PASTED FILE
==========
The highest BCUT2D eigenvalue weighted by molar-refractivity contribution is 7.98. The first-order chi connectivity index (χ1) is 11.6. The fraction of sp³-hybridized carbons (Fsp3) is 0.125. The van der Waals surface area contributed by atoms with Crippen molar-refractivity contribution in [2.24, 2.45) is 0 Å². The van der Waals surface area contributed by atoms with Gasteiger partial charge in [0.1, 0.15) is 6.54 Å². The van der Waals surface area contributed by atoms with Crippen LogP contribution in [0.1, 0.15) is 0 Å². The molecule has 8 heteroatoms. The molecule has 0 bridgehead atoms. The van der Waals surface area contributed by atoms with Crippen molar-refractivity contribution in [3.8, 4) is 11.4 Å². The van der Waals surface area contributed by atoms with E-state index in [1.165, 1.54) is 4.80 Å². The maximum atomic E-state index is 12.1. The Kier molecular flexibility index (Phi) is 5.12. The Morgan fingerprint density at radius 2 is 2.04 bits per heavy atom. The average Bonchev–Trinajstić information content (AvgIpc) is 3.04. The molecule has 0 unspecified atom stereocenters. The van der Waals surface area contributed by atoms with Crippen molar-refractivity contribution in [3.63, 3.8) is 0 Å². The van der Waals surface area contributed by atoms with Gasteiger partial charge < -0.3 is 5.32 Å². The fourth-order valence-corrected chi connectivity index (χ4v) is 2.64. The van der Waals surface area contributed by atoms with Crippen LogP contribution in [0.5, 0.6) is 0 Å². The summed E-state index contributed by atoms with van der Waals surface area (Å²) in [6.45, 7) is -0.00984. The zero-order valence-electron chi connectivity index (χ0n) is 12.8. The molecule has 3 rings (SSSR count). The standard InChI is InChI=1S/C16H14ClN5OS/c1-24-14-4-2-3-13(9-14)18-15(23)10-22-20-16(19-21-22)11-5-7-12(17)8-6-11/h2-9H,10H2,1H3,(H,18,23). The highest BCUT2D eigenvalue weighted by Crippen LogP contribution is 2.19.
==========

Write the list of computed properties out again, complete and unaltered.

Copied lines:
The highest BCUT2D eigenvalue weighted by molar-refractivity contribution is 7.98. The first-order chi connectivity index (χ1) is 11.6. The fraction of sp³-hybridized carbons (Fsp3) is 0.125. The van der Waals surface area contributed by atoms with Crippen molar-refractivity contribution in [2.24, 2.45) is 0 Å². The van der Waals surface area contributed by atoms with Gasteiger partial charge in [0.1, 0.15) is 6.54 Å². The van der Waals surface area contributed by atoms with Crippen LogP contribution in [0.1, 0.15) is 0 Å². The molecule has 8 heteroatoms. The molecule has 0 bridgehead atoms. The van der Waals surface area contributed by atoms with Crippen molar-refractivity contribution in [3.8, 4) is 11.4 Å². The van der Waals surface area contributed by atoms with E-state index in [1.165, 1.54) is 4.80 Å². The maximum atomic E-state index is 12.1. The Kier molecular flexibility index (Phi) is 5.12. The Morgan fingerprint density at radius 2 is 2.04 bits per heavy atom. The average Bonchev–Trinajstić information content (AvgIpc) is 3.04. The molecule has 0 unspecified atom stereocenters. The van der Waals surface area contributed by atoms with Crippen molar-refractivity contribution in [3.63, 3.8) is 0 Å². The van der Waals surface area contributed by atoms with Gasteiger partial charge < -0.3 is 5.32 Å². The fourth-order valence-corrected chi connectivity index (χ4v) is 2.64. The van der Waals surface area contributed by atoms with Crippen LogP contribution in [0.5, 0.6) is 0 Å². The summed E-state index contributed by atoms with van der Waals surface area (Å²) in [6.45, 7) is -0.00984. The zero-order valence-electron chi connectivity index (χ0n) is 12.8. The molecule has 3 rings (SSSR count). The standard InChI is InChI=1S/C16H14ClN5OS/c1-24-14-4-2-3-13(9-14)18-15(23)10-22-20-16(19-21-22)11-5-7-12(17)8-6-11/h2-9H,10H2,1H3,(H,18,23). The highest BCUT2D eigenvalue weighted by Crippen LogP contribution is 2.19.